Catriona has a longstanding interest in the arts and their function and place in internal and external life. Growing up with stories, myth and music from the Gaelic tradition she developed a passion for creative expression as a part of everyday life. Her training in Fine Art led to explorations of self, women and myth expressed through a variety of medium from traditional drawing and painting to performance art, video and concrete poetry.
Discovering the transformational aspects of creative process led Catriona to train as an art psychotherapist and she has practiced since 1997 in the field of trauma. She currently works as part of a specialist team in the NHS Child and Adolescent Mental Health Service. Catriona also has a small private practice offering art therapy for adults and children and clinical supervision.
Since 2010 she has been a visiting lecturer on the Art Psychotherapy Training courses in Edinburgh and Sheffield and in 2012 she completed an MA in Art Psychotherapy Research. Catriona continues to explore self, other and relationship through art, dance and movement in life and work.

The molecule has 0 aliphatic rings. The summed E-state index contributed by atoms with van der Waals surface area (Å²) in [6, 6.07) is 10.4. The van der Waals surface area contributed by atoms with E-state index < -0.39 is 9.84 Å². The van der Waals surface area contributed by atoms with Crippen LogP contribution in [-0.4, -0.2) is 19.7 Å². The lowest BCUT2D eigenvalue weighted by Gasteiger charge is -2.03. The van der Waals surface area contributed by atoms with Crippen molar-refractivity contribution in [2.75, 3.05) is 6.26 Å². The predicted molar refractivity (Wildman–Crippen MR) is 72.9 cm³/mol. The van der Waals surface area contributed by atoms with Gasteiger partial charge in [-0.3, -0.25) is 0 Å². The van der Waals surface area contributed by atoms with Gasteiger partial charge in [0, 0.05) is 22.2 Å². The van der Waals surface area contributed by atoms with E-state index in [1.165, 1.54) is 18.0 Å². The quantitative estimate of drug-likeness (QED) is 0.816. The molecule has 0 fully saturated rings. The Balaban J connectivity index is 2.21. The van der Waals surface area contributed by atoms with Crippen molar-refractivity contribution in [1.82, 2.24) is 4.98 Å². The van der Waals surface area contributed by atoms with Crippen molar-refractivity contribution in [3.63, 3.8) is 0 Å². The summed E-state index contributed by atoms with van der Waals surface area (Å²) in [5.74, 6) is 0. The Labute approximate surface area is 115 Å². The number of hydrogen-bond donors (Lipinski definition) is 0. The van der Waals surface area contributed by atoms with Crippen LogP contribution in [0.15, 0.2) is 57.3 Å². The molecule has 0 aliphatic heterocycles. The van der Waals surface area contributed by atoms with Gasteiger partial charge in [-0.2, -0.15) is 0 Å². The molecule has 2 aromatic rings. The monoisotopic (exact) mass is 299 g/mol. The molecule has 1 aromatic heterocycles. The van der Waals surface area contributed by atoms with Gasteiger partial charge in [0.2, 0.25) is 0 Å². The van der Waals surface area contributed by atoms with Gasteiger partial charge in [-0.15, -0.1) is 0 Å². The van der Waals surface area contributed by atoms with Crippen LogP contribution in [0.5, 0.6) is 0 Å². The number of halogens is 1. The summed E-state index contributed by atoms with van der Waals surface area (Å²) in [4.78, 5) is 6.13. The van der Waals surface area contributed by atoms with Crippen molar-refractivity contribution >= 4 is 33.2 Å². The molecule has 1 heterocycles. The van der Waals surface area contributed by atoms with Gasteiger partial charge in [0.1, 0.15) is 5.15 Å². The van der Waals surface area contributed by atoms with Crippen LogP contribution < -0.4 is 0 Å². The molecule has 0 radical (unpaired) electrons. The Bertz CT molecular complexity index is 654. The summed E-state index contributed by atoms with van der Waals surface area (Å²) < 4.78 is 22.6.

Claire Lee (aka Clee) is a full-time freelance artist working in Sheffield. She creates large-scale, ethereal, sculptural installations, often with welded or woven wire. She explores concepts of absence/presence, connection/disconnection, liminality and the uncanny. She collaborates with other artists, and experiments with movement and performance, engaging her body as both medium and tool.
Clee’s work is influenced by her previous twenty-five-year career as a clinical psychologist in women’s health, when she applied her interest in the mind-body to her sculpture. She is also trained in art psychotherapy and, for ten years, contributed to the Art Therapy Northern Programme.
Over the years a mosaic of additional optional activities has become part of the Champernowne Trust Summer Course experience:
Before breakfast: For early risers there is the option of Five Elements Qi Gong, (a form of moving meditation) fondly known on the course as as "sort-ot-Tai Chi". Beginners' mind is all you need.